This month, Rand Bellavia takes a look at his growing longbox, and reflects on comics released in February 1980, 1985, 1990, 1995, 2000, 2005, 2010, and 2015!

Rand Bellavia is back to share his fond memories of decades of comic collecting and reading in this month’s Random Access Memory.

February 1980

Uncanny X-Men 133

Looking at it today, it seems strange to recall how much I (and all my comic book reading friends) loved this issue.  I mean, don’t get me wrong, it’s approaching peak Claremont/Byrne X-Men.  I’m not saying it’s not good — just that this particular issue really stuck out at the time, and it doesn’t so much today.  Probably Wolverine fatigue.  And while the story itself isn’t all that complex or groundbreaking, there are a lot of aspects of this story that have since become super-hero comic tropes.

This splash page has been parodied quite a bit over the years.  And the “Wolverine Alone!” plot (having the scrappy little guy with the claws take on the bad guys who had so easily incapacitated the rest of the fantastically-powered super-team) was almost certainly the inspiration for Batman taking out the White Martians in Grant Morrison’s first JLA storyline.

The idea of the badass hero talking the gun-toting henchmen into dropping his weapon may have originated with Dirty Harry, but here is the moment that Wolverine took possession of it.

It has since been loaned out many times to Batman and (Batman/Wolverine analogue) the Midnighter.

Comics I Read From February 1980

  • Action Comics 507
  • Amazing Spider-Man 204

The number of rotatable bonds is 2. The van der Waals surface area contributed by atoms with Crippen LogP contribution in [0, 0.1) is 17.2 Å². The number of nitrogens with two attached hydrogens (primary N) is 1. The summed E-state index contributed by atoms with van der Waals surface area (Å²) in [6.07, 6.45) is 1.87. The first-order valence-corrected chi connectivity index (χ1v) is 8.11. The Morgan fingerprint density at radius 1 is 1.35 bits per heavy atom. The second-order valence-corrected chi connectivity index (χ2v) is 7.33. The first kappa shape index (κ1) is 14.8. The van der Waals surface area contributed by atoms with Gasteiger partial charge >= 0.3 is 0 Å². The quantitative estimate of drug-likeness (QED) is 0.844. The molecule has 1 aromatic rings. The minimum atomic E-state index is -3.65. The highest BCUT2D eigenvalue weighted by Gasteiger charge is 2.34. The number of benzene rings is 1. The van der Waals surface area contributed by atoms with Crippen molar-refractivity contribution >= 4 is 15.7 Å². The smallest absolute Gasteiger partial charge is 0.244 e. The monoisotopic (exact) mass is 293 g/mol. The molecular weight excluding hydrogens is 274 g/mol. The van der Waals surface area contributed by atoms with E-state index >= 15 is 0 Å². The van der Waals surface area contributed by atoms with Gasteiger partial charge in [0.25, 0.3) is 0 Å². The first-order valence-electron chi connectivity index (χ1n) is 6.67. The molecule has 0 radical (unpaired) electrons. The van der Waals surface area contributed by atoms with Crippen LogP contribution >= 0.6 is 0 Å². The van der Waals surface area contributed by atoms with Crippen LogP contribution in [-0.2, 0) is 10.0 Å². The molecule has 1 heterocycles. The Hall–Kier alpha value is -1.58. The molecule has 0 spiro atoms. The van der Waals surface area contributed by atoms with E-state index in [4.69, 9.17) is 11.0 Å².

• Avengers 195
  • Daredevil 164
  • Marvel Team-Up 93
  • Peter Parker the Spectacular Spider-Man 42

 

February 1985

This is the month that Alan Moore officially took over American Comics.  One First comic and Six (6!) DC comics written by Moore were published this month.

American Flagg 21

In American Flagg 21, Alan Moore began to write a back-up story that ended up taking over the entire book for its final chapter in issue 27.  American Flagg was a pretty outrageous comic, and Moore’s storyline (titled “Lustbusters”) certainly leans into this.  Surprisingly, this story has never been collected or reprinted.

Detective Comics 550

This issue of Detective Comics includes the first half of a two-part Green Arrow story illustrated by Klaus Janson.  Titled “Night Olympics,” it’s an okay story with a lot of forced sports allusions and metaphors.

Green Lantern 188

“Mogo Doesn’t Socialize” introduces a planet-sized member of the Green Lantern Corps, but it is more significantly the first work published by DC by the Watchmen writer/artist team of Alan Moore and Dave Gibbons.

Omega Men 26

This issue features one of two Omega Men short stories by Alan Moore.  They are both fun little “Future Shocks” style tales.

Saga of the Swamp Thing 36

This issue features the “death” of Swamp Thing.  He gets better — so much better.  The next issue introduces John Constantine, who has a thing or two to teach Swamp Thing.

While I’m here I may as well point out a weird little pet peeve I have: